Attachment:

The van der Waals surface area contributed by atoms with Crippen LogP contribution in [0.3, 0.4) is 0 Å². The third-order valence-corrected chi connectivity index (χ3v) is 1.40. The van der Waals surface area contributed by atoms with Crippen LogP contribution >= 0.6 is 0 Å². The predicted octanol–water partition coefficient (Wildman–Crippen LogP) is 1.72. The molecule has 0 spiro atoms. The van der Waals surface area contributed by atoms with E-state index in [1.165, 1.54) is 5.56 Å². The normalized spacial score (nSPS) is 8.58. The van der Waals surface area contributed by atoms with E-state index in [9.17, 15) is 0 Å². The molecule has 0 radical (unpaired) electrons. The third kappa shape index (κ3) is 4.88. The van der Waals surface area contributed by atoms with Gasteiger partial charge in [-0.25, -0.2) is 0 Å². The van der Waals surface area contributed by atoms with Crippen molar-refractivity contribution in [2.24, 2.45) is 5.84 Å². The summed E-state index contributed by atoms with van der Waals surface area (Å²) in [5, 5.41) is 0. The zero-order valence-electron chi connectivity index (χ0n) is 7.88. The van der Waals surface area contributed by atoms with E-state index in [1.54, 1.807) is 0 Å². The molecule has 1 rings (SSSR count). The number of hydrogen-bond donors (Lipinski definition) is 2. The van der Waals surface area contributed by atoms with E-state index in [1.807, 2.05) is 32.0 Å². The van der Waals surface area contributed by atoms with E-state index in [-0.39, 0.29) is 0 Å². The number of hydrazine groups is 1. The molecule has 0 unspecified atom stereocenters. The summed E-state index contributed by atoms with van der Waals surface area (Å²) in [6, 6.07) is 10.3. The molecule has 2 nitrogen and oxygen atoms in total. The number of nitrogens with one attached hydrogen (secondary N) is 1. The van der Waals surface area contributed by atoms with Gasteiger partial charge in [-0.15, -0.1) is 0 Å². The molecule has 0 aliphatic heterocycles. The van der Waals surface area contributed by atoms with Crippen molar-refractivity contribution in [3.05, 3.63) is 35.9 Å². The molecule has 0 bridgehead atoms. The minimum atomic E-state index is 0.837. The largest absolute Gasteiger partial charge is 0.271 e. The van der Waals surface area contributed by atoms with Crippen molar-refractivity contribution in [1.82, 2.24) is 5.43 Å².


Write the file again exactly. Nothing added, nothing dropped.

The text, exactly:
The van der Waals surface area contributed by atoms with Crippen LogP contribution in [0.3, 0.4) is 0 Å². The third-order valence-corrected chi connectivity index (χ3v) is 1.40. The van der Waals surface area contributed by atoms with Crippen LogP contribution >= 0.6 is 0 Å². The predicted octanol–water partition coefficient (Wildman–Crippen LogP) is 1.72. The molecule has 0 spiro atoms. The van der Waals surface area contributed by atoms with E-state index in [1.165, 1.54) is 5.56 Å². The normalized spacial score (nSPS) is 8.58. The van der Waals surface area contributed by atoms with E-state index in [9.17, 15) is 0 Å². The molecule has 0 radical (unpaired) electrons. The third kappa shape index (κ3) is 4.88. The van der Waals surface area contributed by atoms with Gasteiger partial charge in [-0.25, -0.2) is 0 Å². The van der Waals surface area contributed by atoms with Crippen molar-refractivity contribution in [2.24, 2.45) is 5.84 Å². The summed E-state index contributed by atoms with van der Waals surface area (Å²) in [5, 5.41) is 0. The zero-order valence-electron chi connectivity index (χ0n) is 7.88. The van der Waals surface area contributed by atoms with E-state index in [1.54, 1.807) is 0 Å². The molecule has 1 rings (SSSR count). The number of hydrogen-bond donors (Lipinski definition) is 2. The van der Waals surface area contributed by atoms with E-state index in [1.807, 2.05) is 32.0 Å². The van der Waals surface area contributed by atoms with E-state index in [-0.39, 0.29) is 0 Å². The number of hydrazine groups is 1. The molecule has 0 unspecified atom stereocenters. The summed E-state index contributed by atoms with van der Waals surface area (Å²) in [6, 6.07) is 10.3. The molecule has 2 nitrogen and oxygen atoms in total. The number of nitrogens with one attached hydrogen (secondary N) is 1. The van der Waals surface area contributed by atoms with Gasteiger partial charge in [-0.15, -0.1) is 0 Å². The molecule has 0 aliphatic heterocycles. The van der Waals surface area contributed by atoms with Crippen molar-refractivity contribution in [3.05, 3.63) is 35.9 Å². The molecule has 0 bridgehead atoms. The minimum atomic E-state index is 0.837. The largest absolute Gasteiger partial charge is 0.271 e. The van der Waals surface area contributed by atoms with Crippen molar-refractivity contribution in [1.82, 2.24) is 5.43 Å².